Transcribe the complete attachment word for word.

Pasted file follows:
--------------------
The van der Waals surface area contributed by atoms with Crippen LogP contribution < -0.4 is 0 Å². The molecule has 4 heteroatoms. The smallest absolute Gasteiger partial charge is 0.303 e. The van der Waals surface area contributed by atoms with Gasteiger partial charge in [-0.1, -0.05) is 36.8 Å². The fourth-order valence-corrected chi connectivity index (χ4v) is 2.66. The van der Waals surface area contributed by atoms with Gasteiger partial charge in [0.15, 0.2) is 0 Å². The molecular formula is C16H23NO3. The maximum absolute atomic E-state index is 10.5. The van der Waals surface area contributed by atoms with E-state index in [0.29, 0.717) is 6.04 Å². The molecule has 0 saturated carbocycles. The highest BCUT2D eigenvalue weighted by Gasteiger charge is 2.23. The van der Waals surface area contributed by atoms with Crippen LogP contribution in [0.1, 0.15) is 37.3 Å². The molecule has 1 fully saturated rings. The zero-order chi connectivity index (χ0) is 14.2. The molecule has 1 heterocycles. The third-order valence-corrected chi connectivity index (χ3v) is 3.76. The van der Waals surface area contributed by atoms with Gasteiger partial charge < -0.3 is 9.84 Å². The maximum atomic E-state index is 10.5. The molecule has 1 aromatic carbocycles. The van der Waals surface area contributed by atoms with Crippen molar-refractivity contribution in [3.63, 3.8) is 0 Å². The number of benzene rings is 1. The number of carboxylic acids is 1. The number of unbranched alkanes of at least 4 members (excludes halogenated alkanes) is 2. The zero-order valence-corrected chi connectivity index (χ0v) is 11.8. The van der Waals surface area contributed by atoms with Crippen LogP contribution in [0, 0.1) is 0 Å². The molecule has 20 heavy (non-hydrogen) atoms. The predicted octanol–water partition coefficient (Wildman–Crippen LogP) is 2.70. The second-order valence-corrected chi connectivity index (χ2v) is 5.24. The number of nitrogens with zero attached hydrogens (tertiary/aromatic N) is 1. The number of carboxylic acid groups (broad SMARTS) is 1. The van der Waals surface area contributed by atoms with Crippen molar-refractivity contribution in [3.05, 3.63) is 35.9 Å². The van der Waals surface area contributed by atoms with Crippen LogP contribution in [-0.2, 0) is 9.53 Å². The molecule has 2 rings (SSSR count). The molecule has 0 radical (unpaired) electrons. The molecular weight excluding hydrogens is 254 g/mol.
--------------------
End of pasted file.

The van der Waals surface area contributed by atoms with Crippen LogP contribution < -0.4 is 0 Å². The molecule has 4 heteroatoms. The smallest absolute Gasteiger partial charge is 0.303 e. The van der Waals surface area contributed by atoms with Gasteiger partial charge in [-0.1, -0.05) is 36.8 Å². The fourth-order valence-corrected chi connectivity index (χ4v) is 2.66. The van der Waals surface area contributed by atoms with Gasteiger partial charge in [0.15, 0.2) is 0 Å². The molecular formula is C16H23NO3. The maximum absolute atomic E-state index is 10.5. The van der Waals surface area contributed by atoms with E-state index in [0.29, 0.717) is 6.04 Å². The molecule has 0 saturated carbocycles. The highest BCUT2D eigenvalue weighted by Gasteiger charge is 2.23. The van der Waals surface area contributed by atoms with Crippen LogP contribution in [0.1, 0.15) is 37.3 Å². The molecule has 1 fully saturated rings. The zero-order chi connectivity index (χ0) is 14.2. The molecule has 1 heterocycles. The third-order valence-corrected chi connectivity index (χ3v) is 3.76. The van der Waals surface area contributed by atoms with Gasteiger partial charge < -0.3 is 9.84 Å². The maximum atomic E-state index is 10.5. The molecule has 1 aromatic carbocycles. The van der Waals surface area contributed by atoms with Crippen molar-refractivity contribution in [3.63, 3.8) is 0 Å². The number of benzene rings is 1. The number of carboxylic acids is 1. The number of unbranched alkanes of at least 4 members (excludes halogenated alkanes) is 2. The zero-order valence-corrected chi connectivity index (χ0v) is 11.8. The van der Waals surface area contributed by atoms with Crippen LogP contribution in [0, 0.1) is 0 Å². The molecule has 20 heavy (non-hydrogen) atoms. The predicted octanol–water partition coefficient (Wildman–Crippen LogP) is 2.70. The second-order valence-corrected chi connectivity index (χ2v) is 5.24. The number of nitrogens with zero attached hydrogens (tertiary/aromatic N) is 1. The number of carboxylic acid groups (broad SMARTS) is 1. The van der Waals surface area contributed by atoms with Crippen molar-refractivity contribution in [3.05, 3.63) is 35.9 Å². The van der Waals surface area contributed by atoms with Crippen LogP contribution in [-0.2, 0) is 9.53 Å². The molecule has 2 rings (SSSR count). The molecule has 0 radical (unpaired) electrons. The molecular weight excluding hydrogens is 254 g/mol.